Also, check in with the market to see if what you’re developing has a ton of competition. This might help you realize you’re not playing to your strengths as well as you could be and pivoting could be the answer.
The main point here is to always listen closely to the feedback you receive. You may not know yourself whether it’s ever time to pivot, so make use of your diverse pool of stakeholders and customers.
How do I pivot effectively?
Just like you can’t expect a sofa to magically fit in an unchanging stairwell simply by yelling “pivot,” pivoting in the startup realm takes some time, thought and planning.
If you’ve decided you need to pivot, do it quickly. If you don’t, you may lose valuable resources like energy among team members and money – or, most important of all, time. Pivoting well means minimizing the amount of resources that go to waste.
That being said, it’s not always the best practice to shed all the work you’ve previously done. It’s all valuable in some shape or form. In addition to this, pivoting doesn’t entail losing your vision entirely. Be careful not to compromise your vision if you really believe in it. Pivot with passion.
In keeping with the idea that pivoting should be something that’s positive, pivot towards opportunities for growth. For instance, if your customers are telling you that one aspect of your product or service stands out, you could consider pivoting toward growing that aspect of your business.
A recipe for success
In 2014, an entrepreneur named Matthias Kramer invited a group of friends over to his home in Germany to talk about an app idea he wanted to launch. To feed his hungry friends after a long night of brainstorming, he whipped up a batch of pizzas using his very own flaxseed dough recipe.
Not long into the evening, his friends urged him to change course completely. Having thoroughly enjoyed the pizza, they told him and his future co-founder Marc that they should pursue the flaxseed dough as a business rather than the app. That’s how the company Lizza, which claims it sells Germany’s only flaxseed, low-carb pizza dough, was born.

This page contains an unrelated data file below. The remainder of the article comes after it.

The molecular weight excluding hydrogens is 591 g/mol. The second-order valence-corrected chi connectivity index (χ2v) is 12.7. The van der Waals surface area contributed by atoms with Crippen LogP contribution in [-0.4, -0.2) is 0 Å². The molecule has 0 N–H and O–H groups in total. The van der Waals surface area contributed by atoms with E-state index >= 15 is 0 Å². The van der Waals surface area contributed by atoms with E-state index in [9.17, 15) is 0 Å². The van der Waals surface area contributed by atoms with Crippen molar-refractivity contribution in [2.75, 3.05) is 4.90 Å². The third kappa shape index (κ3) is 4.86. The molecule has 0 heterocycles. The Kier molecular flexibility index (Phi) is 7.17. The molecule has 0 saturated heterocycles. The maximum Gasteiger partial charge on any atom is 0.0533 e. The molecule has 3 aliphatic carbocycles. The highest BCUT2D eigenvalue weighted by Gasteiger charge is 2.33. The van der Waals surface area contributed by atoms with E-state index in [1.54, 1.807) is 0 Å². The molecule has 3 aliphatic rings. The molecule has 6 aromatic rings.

Not long after the accidentally enlightening brainstorm session, Matthias and Marc entered the street food scene. They sold pizza with their flaxseed dough and other products out of a food truck, and in 2016 sold the truck in favor of becoming a scalable startup with a small production facility.
By 2017, they had received retailer deals and a huge uptick in digital orders after appearing on a German show. Furthermore, in a rather short time span and after adding many products to their repertoire, they realized they wanted to make their flaxseed pizza dough the focus yet again.
Matthias told Startup Guide that one of Lizza’s milestones was learning to listen to the market, even though it was largely by accident. Having a food truck meant they were meeting many customers and fellow vendors face-to-face, and the pivot toward selling the original product online came from listening to their customers and realizing the opportunity they had.
From selling tangible items from a food truck to selling them via a digital platform, Lizza’s journey is actually full of many small pivots. What makes this a success story is the fact that the flaxseed dough that started the narrative has remained the company’s protagonist. It’s an example of how you can pivot between markets and sales methods, while still retaining the thing that makes your company special.
In your startup quest, you may see many small pivots, a few big ones, or a mix of the two. Take comfort in the fact that every startup has pivoted, and still have many pivots to go. If you give yourself time to think through changes, and pivot with intention and passion, you’ll not only survive the entrepreneurial process, but thrive as well.
You can read more about Lizza and other startups based in Frankfurt in our Startup Guide Frankfurt book, which is set to be released in February 2019.
Main photo: Unsplash/Natalia Y